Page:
How to cook up your new all-in-one cuticle cream, lip balm, and deep moisture for elbows and knees.
On Easter Sunday, my dad gave me a one-pound brick of beeswax. He’d bought it on Ebay and used about a tablespoon of it to treat his butcher block, then gingerly swaddled it in plastic wrap and set it on a shelf in his tool shed for three years.
Ever since I decided to ditch store-bought beauty aids to go full hippie and start making my own natural products, offers like that have gotten a lot more enticing. I took the brick, trimmed off the grimy edges with a kitchen knife, and started plotting ways to put it on my face.
Beeswax is endlessly useful. Pretty much any liquid or perishable moisturizing recipe can be solidified or preserved by adding beeswax. The only real prep work? Hoarding vessels to house the finished product. Chapstick tubes. Eye cream pots. A travel size Nivea tin is perfection. My purse holds a half-dozen Altoids tins full of lip balm and frizz tamer and cuticle cream and bobby pins. The mints are kept suspiciously in an unmarked plastic bag with maybe a stray aspirin or two (#priorities).
On its own, beeswax doesn’t have any moisturizing power. Instead, it acts as a waterproof barrier, like petroleum jelly, to protect from outside elements and prevent moisture in the skin from evaporating. That’s a good thing for keeping lips from chapping in cold wind or shielding a small scrape from germs—it's not so good if your body’s trying to get rid of gross stuff. Sweating underneath a thick beeswax barrier will only get you a propionibacterium bio-dome. But very small amounts can be added to lotion and face cream recipes that need some viscosity. For a soft lip balm, I use a 3:1 beeswax-to-carrier-oil ratio. And I add it in equal parts to something I use sparingly and want completely hardened at room temperature, like a perfume solid.
The thing is, beeswax is getting a little bit too useful. I’m running out of Altoids tins. So I spent last week dreaming up the most perfect, multi-use Mother of All Balms. It’s become my cuticle cream, my lip balm, my deep moisture for elbows and knees. It's perfect for chapping around watery allergy eyes and runny noses. I work it into the ends of my hair if they’re looking frazzled and smooth a thin layer over my head to pat down frizz.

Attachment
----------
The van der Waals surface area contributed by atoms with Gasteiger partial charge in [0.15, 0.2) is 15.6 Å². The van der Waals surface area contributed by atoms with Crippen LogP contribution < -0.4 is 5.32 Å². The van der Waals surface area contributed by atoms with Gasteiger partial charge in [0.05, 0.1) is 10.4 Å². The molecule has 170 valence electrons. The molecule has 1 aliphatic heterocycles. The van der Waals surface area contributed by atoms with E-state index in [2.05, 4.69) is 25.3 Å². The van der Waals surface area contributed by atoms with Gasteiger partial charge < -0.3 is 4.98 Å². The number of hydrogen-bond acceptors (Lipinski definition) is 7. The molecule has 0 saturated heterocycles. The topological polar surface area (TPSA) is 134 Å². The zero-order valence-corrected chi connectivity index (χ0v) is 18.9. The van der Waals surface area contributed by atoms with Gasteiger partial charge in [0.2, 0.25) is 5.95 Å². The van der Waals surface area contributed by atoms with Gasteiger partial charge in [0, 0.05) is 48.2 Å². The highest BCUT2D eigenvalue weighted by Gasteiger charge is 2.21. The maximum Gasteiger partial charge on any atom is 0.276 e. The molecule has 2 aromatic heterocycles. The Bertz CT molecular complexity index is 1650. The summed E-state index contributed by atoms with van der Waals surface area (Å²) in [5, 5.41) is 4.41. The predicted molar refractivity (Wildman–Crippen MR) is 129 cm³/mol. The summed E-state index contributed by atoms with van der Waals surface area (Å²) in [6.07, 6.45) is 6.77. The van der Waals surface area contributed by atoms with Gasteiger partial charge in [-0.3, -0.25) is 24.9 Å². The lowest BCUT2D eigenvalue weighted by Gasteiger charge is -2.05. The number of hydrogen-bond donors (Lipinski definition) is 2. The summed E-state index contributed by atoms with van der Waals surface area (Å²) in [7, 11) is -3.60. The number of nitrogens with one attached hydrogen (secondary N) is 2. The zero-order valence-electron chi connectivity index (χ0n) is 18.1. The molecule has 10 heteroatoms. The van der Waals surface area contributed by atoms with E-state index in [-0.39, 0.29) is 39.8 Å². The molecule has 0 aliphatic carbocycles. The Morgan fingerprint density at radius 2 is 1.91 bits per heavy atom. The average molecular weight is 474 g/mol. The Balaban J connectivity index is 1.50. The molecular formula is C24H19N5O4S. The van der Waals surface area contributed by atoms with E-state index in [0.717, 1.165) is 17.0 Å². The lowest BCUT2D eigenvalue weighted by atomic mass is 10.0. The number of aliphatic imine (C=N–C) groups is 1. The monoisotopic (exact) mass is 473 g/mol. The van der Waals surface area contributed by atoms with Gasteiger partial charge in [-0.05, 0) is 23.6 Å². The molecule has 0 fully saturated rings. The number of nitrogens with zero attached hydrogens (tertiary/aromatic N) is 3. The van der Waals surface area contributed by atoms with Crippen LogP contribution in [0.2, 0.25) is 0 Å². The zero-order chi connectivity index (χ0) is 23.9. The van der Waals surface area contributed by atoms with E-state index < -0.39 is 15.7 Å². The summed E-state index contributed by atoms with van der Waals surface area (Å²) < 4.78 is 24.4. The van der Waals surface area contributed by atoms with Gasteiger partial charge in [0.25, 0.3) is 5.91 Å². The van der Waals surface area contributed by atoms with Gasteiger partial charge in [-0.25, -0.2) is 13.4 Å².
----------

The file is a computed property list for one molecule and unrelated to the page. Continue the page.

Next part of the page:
Olive oil keeps things smooth and soft, shea butter is a dreamy gift to yourself, and lavender takes care of everything. Of course, any essential oil can be substituted to your liking, but if you’re granting yourself one hippie investment this month, it should be lavender. It’s antibacterial and slightly analgesic, which means the balm is also great for scrapes and burns, insect bites, rashes, and cold sores. Plus, its pleasant floral scent purportedly reduces anxiety. If you’re going to have a cold sore anyway, at least it can smell nice and not stress you out.
I kept the batch small here so it would fit a saffron tin I’ve been itching to fill. But it can easily be doubled or tripled to accommodate that boxy little tchotchke from your mother you thought was useless:
1 1/2 teaspoon beeswax, grated
1 1/2 teaspoon olive oil
1 1/2 teaspoon shea butter
10 drops lavender essential oil
Melt the beeswax, olive oil, and shea butter together. If using a stovetop, put it in a double boiler to keep it from scorching, but a minute in the microwave will also do the trick. Stir in the lavender and pour the mixture into a heat-resistant container. Do it quickly, though, because it will start to harden right away. Then, leave it on the counter and go for tacos or something so you’re not tempted to stick your finger in it before it sets completely.